Thanks to the versatility of flexible displays and the two very different markets to which they'll cater, there should be little if any overlap between the two lines, officials from both companies explained.

"Theoretically, we should be competitors, but in many ways, we're both working toward the same goal, which is to create a new industry," explained Simon Jones, vice president of product development for Plastic Logic. "And there's more than enough opportunity for both different approaches."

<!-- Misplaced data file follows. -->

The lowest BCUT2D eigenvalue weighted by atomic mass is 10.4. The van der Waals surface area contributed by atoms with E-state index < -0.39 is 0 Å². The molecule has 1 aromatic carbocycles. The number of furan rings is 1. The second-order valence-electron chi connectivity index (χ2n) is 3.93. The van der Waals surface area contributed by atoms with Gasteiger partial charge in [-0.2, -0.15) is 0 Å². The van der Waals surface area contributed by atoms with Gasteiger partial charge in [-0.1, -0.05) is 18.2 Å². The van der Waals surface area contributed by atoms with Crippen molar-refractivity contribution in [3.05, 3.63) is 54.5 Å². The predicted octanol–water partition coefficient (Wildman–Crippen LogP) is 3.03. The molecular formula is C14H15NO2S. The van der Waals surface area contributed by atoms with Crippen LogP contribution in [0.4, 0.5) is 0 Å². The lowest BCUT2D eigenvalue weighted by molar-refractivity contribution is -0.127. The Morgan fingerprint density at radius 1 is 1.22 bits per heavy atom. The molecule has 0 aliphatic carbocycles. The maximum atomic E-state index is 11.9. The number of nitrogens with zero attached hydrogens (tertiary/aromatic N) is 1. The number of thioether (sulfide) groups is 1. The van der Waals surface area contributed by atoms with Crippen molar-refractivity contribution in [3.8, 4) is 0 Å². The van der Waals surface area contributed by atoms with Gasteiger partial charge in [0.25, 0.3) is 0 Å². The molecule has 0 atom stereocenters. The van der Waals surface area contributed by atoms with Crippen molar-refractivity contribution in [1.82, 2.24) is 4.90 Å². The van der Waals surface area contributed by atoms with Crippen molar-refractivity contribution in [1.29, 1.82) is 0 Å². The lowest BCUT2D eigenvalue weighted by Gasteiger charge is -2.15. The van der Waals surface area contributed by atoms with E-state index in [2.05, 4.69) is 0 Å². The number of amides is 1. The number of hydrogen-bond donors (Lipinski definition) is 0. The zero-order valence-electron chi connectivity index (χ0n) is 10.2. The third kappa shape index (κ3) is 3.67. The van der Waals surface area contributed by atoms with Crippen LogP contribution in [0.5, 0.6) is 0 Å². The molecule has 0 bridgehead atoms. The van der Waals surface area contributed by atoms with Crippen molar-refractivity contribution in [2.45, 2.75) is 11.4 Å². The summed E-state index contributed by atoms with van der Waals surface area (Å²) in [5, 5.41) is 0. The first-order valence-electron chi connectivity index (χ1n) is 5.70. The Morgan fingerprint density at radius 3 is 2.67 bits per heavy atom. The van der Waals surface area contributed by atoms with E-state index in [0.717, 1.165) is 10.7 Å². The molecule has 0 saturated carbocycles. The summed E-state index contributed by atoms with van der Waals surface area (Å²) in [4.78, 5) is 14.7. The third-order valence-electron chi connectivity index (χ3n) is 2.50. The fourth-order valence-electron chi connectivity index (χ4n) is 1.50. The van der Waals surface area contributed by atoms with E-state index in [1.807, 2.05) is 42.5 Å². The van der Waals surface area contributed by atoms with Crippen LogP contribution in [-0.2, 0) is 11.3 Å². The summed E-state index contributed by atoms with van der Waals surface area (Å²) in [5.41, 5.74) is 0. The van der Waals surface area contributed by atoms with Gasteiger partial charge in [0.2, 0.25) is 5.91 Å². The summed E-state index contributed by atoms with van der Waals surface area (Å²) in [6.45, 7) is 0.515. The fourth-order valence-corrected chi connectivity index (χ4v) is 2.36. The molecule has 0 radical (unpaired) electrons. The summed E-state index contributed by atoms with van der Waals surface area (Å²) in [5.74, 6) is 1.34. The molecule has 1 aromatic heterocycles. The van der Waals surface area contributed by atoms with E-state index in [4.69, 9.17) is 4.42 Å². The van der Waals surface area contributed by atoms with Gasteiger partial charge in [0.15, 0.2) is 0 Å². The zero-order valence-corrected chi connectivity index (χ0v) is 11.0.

The Plastic Logic approach, which incorporates E Ink electrophoretic display technology, centers around the printing of polymer transistors on a plastic substrate. This replaces the heavy and fragile glass backplanes of traditional displays with a thin, light, robust, and bendable (but not necessarily rollable) sheet of plastic. Weight is further reduced by the elimination of a rigid plastic case. The flexible displays don't require the same impact-protection as their stiff predecessors, meaning Plastic Logic is able to achieve roughly three times the screen size of a glass display at about the same weight, according to Jones.

"Our goal is to enable products which don't really feel like an electronic device in the sense that you would be comfortable in using them for bedtime reading or reading them by the pool or by the beach," Jones said.